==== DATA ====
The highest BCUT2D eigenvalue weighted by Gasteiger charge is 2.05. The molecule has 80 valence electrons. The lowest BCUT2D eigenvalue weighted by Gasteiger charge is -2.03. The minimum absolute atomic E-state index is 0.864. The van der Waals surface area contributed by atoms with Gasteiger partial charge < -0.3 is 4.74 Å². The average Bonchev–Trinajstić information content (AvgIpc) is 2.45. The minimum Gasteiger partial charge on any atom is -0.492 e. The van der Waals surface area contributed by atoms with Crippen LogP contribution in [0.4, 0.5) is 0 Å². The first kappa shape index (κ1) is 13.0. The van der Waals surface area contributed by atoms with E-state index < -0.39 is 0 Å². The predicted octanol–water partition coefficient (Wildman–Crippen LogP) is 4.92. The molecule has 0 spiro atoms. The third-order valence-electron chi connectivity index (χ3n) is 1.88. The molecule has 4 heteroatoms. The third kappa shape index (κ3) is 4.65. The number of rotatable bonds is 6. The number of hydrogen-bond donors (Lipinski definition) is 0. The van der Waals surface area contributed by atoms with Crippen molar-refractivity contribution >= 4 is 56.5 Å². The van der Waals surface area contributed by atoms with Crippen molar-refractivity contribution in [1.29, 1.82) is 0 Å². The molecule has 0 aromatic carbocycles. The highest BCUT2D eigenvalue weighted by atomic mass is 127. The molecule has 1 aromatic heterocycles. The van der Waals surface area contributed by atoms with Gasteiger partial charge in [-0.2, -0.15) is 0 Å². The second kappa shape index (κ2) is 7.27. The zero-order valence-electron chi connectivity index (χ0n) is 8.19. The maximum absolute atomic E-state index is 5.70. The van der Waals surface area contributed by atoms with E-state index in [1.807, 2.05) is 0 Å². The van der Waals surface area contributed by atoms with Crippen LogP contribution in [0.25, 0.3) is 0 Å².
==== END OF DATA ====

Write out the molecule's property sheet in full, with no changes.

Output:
The highest BCUT2D eigenvalue weighted by Gasteiger charge is 2.05. The molecule has 80 valence electrons. The lowest BCUT2D eigenvalue weighted by Gasteiger charge is -2.03. The minimum absolute atomic E-state index is 0.864. The van der Waals surface area contributed by atoms with Gasteiger partial charge < -0.3 is 4.74 Å². The average Bonchev–Trinajstić information content (AvgIpc) is 2.45. The minimum Gasteiger partial charge on any atom is -0.492 e. The van der Waals surface area contributed by atoms with Crippen LogP contribution in [0.4, 0.5) is 0 Å². The first kappa shape index (κ1) is 13.0. The van der Waals surface area contributed by atoms with E-state index < -0.39 is 0 Å². The predicted octanol–water partition coefficient (Wildman–Crippen LogP) is 4.92. The molecule has 0 spiro atoms. The third-order valence-electron chi connectivity index (χ3n) is 1.88. The molecule has 4 heteroatoms. The third kappa shape index (κ3) is 4.65. The number of rotatable bonds is 6. The number of hydrogen-bond donors (Lipinski definition) is 0. The van der Waals surface area contributed by atoms with Crippen molar-refractivity contribution >= 4 is 56.5 Å². The van der Waals surface area contributed by atoms with Crippen molar-refractivity contribution in [1.29, 1.82) is 0 Å². The molecule has 0 aromatic carbocycles. The highest BCUT2D eigenvalue weighted by atomic mass is 127. The molecule has 1 aromatic heterocycles. The van der Waals surface area contributed by atoms with Gasteiger partial charge in [-0.2, -0.15) is 0 Å². The second kappa shape index (κ2) is 7.27. The zero-order valence-electron chi connectivity index (χ0n) is 8.19. The maximum absolute atomic E-state index is 5.70. The van der Waals surface area contributed by atoms with E-state index in [1.807, 2.05) is 0 Å². The van der Waals surface area contributed by atoms with Crippen LogP contribution in [0.25, 0.3) is 0 Å².